I’ve battled with depression for over half of my life, therefore maintaining my mental health is incredibly important to me.

Statistics from the World Health Organisation (WHO) show that:

  • Depression is common, affecting about 121 million people worldwide.
  • Depression is among the leading causes of disability worldwide.
  • Fewer than 25 % of those affected have access to effective treatments.

These numbers are disturbing, so with the increasing prevalence of depression in society, how one deals with their mental health is becoming integral to daily living. I’ve tried a whole load of things to help me get through, some previously tried and tested, some things that worked, some that failed dismally.

Here are some things I’ve done, or presently do, to help maintain a balance:

  • Burn incense and natural oils when at home. I find certain fragrances such as Sandalwood, Musk and Lavender are relaxing.
  • Listen to music. Late last year I started listening to jazz and chants. I also started to rediscover some of the music I used to listen to – but had stopped through sheer laziness. I find it helps to take the edge off.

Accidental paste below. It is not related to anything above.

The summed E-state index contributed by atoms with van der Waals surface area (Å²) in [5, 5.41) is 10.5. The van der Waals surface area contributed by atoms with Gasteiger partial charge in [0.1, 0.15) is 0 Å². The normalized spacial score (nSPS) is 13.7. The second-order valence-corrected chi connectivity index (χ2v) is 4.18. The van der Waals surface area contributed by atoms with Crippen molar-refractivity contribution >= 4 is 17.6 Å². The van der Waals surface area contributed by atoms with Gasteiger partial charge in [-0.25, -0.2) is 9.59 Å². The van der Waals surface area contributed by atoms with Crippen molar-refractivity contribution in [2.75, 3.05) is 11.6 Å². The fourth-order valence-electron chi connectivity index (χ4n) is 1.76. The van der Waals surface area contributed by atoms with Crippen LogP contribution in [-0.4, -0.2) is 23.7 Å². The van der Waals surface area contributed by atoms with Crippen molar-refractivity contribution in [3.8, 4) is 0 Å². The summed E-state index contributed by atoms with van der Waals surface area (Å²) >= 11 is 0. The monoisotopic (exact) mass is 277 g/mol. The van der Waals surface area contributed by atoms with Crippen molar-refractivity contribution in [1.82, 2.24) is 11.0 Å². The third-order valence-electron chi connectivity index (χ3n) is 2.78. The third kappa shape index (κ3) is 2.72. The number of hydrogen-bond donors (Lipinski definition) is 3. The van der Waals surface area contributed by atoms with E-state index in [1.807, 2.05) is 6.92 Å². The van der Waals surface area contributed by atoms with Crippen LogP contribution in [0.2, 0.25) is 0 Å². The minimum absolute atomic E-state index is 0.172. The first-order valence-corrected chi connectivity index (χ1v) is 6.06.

• Don’t take drugs. Most are a depressant – after the initial buzz and high are followed by the lowest of the low. I learn’t this – not by choice – one night after my drink was spiked whilst out with friends at a club. I have never felt so low before in my life then I did after that night. The memory loss did not help things. It took me over a week to start feeling normal again.
  • Get a pet. Before doing so though, you need to realise it is a commitment, and they do require love and care. My dog was given to me as a present, and at times dragging myself out of the house to take her for a walk has been hard, but without her I would have been lost.
  • Write lists. This helps to get stuff out of your head and onto paper. I have many journals with copious amounts of lists on all kinds of things from what makes me happy, to what I want to do in life, to why I hated my job or felt so sad. This is also good to look back on years later – to see how far you have progressed, or to really ‘see’ your patterns of thinking throughout the years.
  • Allow yourself to rest. I have moved between the extremes. I have either rested too much, or I have gone like a bull at a gate, and ended up exhausted, sick and depressed. Allow yourself time to recoup, but try not to just sleep your life away. It’s a very easy habit to slip into.
  • Hatha Yoga. Hatha Yoga is the more relaxed, slower paced yoga style focussing on relaxation and breathing. I didn’t actually expect to be able to relax, as I had tried other types of yoga such as Ashtanga, and ended up stressed! But alas! The effects from Hatha Yoga were instantaneous, and I really must take it up again.
  • Say no. I still struggle with this, but you must learn to say no, and realise that it is okay to do so. Dealing with the guilt you feel from doing it is not easy, but you must remember that if you are exhausted, you are really no good to anyone (Note to self).